The Gilpin and Emmons Patent, U.S. Pat. No. 3,803,201, discusses problems associated with the separation of the methanol, dimethyl carbonate azeotrope and teaches one solution, wherein dimethyl carbonate is isolated from the azeotrope by a combination of low temperature crystallization and fractional distillation.
In another article in the J. Org. Chem. 49(b) 1122-1125 (1984) Cella and Bacon discuss the results of their work. Among other things, they found that the alkylation of alkali metal bicarbonate and carbonate salts with alkyl halides in dipolar aprotic solvents and phase-transfer catalysts produces alkyl carbonates in good yields. The major limitation of this method is the failure of activated aryl halides or electronegatively substituted alkyl halides to produce carbonates due to the facility with which the intermediate alkoxy carbonate salts decompose.
Disadvantages of the methods discussed above include in many cases the fact that it is necessary to use a large amount of methanol feedstock relative to the amount of dimethyl carbonate produced. Also, in many cases, alkali metal halides are coproduced and these halides present disposal problems.
It would be a substantial advance in the art to devise an efficient catalyst for co-producing dimethyl carbonate and ethylene glycol, which was homogenous and did not necessitate difficult product-catalyst separations. The dimethyl carbonate produced by this novel process can be used as a gasoline extender.
This invention concerns a process for the cosynthesis of ethylene glycol and dimethyl carbonate from ethylene carbonate and methanol by reacting ethylene carbonate and methanol in the presence of a homogeneous Group VB or Group VIB catalyst selected from the group consisting of tertiary phosphines, tertiary arsines, tertiary stibines, bivalent sulphur and selenium compounds, at a temperature of from 20° C. to 200° C. and an operative pressure of zero to 5000 psig, until the desired products are formed.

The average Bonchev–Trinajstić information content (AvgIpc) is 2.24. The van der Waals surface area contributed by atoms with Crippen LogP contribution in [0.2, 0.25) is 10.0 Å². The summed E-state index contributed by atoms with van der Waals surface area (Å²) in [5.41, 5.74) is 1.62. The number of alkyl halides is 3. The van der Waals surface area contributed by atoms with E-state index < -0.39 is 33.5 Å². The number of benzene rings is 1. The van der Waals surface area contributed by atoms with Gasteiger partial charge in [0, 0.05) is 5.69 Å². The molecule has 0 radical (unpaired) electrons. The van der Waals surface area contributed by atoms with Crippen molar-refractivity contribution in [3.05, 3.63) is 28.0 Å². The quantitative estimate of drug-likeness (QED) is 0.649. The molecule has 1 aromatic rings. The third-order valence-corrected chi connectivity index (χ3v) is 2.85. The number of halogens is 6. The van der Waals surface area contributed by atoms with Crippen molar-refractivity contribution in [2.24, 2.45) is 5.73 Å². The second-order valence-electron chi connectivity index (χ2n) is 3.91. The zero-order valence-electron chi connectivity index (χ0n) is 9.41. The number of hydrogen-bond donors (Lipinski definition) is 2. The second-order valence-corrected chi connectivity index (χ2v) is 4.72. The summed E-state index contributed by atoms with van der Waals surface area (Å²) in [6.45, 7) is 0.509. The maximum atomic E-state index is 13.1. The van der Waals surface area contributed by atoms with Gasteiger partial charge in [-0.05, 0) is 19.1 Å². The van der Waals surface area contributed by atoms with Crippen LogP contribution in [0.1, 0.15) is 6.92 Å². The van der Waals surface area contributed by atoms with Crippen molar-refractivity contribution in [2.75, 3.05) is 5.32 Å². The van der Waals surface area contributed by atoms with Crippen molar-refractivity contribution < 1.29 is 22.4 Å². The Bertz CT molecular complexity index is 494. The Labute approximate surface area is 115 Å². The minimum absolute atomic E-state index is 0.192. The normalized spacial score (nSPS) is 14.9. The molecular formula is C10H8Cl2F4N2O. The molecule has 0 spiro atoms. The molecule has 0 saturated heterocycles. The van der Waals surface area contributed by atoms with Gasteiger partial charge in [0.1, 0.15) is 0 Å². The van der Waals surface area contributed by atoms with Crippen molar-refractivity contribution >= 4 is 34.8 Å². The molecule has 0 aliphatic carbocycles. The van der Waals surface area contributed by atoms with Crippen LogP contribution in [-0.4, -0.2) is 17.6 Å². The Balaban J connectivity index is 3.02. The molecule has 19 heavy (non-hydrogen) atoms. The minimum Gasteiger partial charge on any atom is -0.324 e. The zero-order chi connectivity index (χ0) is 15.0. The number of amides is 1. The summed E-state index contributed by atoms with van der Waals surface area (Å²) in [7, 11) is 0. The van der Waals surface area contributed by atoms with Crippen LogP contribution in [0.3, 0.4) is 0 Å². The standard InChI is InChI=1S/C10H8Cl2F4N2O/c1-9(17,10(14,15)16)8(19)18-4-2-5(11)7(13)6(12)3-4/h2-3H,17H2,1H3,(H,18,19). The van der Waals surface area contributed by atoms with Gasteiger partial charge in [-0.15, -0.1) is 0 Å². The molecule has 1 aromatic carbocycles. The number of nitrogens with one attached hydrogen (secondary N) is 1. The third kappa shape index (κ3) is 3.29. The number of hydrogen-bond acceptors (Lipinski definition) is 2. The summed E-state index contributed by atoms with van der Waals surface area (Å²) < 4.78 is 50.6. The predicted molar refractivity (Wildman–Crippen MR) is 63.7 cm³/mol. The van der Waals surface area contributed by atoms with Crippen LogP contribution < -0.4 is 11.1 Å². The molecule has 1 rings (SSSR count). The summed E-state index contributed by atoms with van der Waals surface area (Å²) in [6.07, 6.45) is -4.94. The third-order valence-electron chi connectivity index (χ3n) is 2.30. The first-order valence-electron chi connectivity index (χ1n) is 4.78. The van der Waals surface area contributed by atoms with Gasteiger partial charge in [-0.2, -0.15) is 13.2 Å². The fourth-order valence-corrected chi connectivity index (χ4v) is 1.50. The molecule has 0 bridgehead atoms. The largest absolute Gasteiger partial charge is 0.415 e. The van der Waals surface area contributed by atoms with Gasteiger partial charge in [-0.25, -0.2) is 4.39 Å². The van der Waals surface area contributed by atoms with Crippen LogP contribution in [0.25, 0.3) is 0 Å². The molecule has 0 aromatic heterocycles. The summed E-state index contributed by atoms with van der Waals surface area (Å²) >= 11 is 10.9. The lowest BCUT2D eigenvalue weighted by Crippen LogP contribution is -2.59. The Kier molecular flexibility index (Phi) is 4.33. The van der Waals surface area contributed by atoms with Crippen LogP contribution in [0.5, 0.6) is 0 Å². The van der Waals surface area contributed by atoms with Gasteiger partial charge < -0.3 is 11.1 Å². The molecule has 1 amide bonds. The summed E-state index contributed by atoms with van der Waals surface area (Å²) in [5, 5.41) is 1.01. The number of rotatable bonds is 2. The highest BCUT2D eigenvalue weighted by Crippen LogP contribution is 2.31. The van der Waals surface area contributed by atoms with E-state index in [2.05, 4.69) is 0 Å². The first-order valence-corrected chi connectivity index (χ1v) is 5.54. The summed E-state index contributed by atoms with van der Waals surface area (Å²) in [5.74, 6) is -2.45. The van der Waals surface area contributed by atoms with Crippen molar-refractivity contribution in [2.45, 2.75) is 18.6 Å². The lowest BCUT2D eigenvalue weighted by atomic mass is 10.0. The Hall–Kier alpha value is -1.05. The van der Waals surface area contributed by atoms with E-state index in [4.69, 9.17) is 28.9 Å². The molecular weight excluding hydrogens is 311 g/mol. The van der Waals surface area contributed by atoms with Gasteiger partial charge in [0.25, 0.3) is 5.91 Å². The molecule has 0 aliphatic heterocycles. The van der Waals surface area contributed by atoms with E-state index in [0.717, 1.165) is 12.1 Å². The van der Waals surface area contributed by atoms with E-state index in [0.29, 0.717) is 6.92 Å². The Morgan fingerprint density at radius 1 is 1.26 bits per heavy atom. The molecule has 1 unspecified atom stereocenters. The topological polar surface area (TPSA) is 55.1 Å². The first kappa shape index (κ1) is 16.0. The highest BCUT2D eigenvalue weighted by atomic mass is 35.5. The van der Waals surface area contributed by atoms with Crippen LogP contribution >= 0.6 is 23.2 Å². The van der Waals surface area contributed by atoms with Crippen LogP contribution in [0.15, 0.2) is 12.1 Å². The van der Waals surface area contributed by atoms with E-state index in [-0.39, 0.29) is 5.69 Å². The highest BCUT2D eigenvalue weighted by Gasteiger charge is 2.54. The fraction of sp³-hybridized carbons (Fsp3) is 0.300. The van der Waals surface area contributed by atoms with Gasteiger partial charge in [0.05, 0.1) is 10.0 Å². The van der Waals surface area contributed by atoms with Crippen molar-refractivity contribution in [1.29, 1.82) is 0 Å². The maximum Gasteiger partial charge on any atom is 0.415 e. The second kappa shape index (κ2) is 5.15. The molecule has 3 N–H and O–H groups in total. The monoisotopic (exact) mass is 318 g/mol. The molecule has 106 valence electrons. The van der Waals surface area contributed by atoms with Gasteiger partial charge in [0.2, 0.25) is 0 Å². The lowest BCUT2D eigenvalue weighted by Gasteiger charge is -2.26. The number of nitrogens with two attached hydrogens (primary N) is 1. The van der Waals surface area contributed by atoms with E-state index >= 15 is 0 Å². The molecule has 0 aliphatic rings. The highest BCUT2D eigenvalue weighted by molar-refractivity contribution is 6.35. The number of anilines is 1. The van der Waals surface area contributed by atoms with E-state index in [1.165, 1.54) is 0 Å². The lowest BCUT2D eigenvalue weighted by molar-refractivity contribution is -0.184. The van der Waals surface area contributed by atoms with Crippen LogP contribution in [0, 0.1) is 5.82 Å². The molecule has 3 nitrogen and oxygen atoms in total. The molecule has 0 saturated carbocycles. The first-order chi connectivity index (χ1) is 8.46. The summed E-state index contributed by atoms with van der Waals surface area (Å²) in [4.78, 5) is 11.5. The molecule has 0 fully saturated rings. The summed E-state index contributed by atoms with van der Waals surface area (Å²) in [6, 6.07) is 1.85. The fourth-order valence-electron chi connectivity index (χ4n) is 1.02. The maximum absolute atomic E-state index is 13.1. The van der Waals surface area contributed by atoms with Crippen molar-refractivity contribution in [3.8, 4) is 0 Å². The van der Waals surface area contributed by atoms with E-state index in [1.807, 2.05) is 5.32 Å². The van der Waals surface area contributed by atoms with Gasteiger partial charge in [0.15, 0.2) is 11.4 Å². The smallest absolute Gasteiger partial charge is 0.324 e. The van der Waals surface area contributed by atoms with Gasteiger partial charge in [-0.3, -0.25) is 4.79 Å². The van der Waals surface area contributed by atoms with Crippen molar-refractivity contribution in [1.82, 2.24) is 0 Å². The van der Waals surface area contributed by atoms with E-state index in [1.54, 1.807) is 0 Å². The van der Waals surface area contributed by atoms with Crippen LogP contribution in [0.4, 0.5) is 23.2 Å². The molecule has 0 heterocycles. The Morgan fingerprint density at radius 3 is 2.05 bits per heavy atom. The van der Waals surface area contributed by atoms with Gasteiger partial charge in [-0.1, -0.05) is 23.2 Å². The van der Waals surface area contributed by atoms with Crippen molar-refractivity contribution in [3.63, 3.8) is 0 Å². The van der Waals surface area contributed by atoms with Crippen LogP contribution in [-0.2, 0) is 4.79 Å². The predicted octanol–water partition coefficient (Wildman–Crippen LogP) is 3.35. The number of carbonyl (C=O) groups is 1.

A particular advantage of these systems over the prior art is the high selectivities to dimethyl carbonate (DMC) and ethylene glycol (EG)-basis the ethylene carbonate (EC) and methanol (MeOH) charged. These selectivities are illustrated in the accompanying Example I for the tri-n-butyphosphine catalyst and Example II for the triphenylphosphine catalyst precursor.
In the narrower and more preferred practice of this invention dimethyl carbonate and ethylene glycol are prepared simultaneously by a transesterification process which comprises reacting ethylene carbonate and methanol in the presence of a homogeneous Group VB or Group VIB catalyst, at a temperature of between 50° C. and 150° C., and a pressure of at least 50 psig, until the desired products are formed.
Starting materials employed in the process are an aliphatic alcohol and a cyclic, aliphatic carbonate. Alcohols which work in the process of this invention include the aliphatic monohydric alcohols containing one to 12 carbon atoms, including methanol, ethanol and propanol. Methanol is the preferred alcohol.
Cyclic, aliphatic carbonates, such as ethylene carbonate and propylene carbonate will work as reactants. Alkylene carbonates which will work in the process of this invention include the carbonate derivatives of 1,2-diols containing two to 10 carbon atoms per molecule, including ethylene carbonate, 1,2-propylene carbonate and 1,2-butanediol carbonate. Ethylene carbonate is the preferred alkylene carbonate feedstock for this process. The preferred starting materials are illustrated in the accompanying examples. Recovery of the desired ethylene glycol and dimethyl carbonate can generally be carried out by distillation and crystallization.
More specifically, methanol and ethylene carbonate are pumped into a tubular reactor upflow at a flow rate of 0.1 to 100 liquid hourly space velocity (LHSV). The reactor temperature is held at between 20° and 200° C. and a back pressure of zero to 5000 psi is maintained throughout the experiment.
The homogeneous catalyst system suitable for the practice of this invention generally comprise a compound of Group VB or VIB. The compound can be in the form of a salt or complex. Particularly effective are tertiary phosphines, tertiary arsines, tertiary stibines, bivalent sulphur and bivalent selenium compounds.
The phosphine-containing catalyst compound comprises a soluble/miscible tertiary phosphine or a complex. Suitable tertiary phosphines contain one or more trivalent phosphorous atoms per molecule bonded to suitable alkyl, aryl, alkaryl, substituted alkyl, substituted aryl radicals, as well as alkoxy and aryloxy radicals, and mixtures thereof. Suitable alkyl radicals contain one to 20 carbons and may include methyl, ethyl, n-propyl, iso-propyl, n-butyl, tert-butyl as well as cyclic alkyl radicals such as the cyclohexyl radical, C6 H11. Suitable aryl radicals may contain 6 to 20 carbon atoms and may include phenyl, o-tolyl, p-tolyl as well as substituted aryl radicals such as p-chlorophenyl and p-methoxyphenyl. Suitable alkoxy radicals may contain 1 to 20 carbon atoms and may include methoxy, ethoxy and butoxy radicals.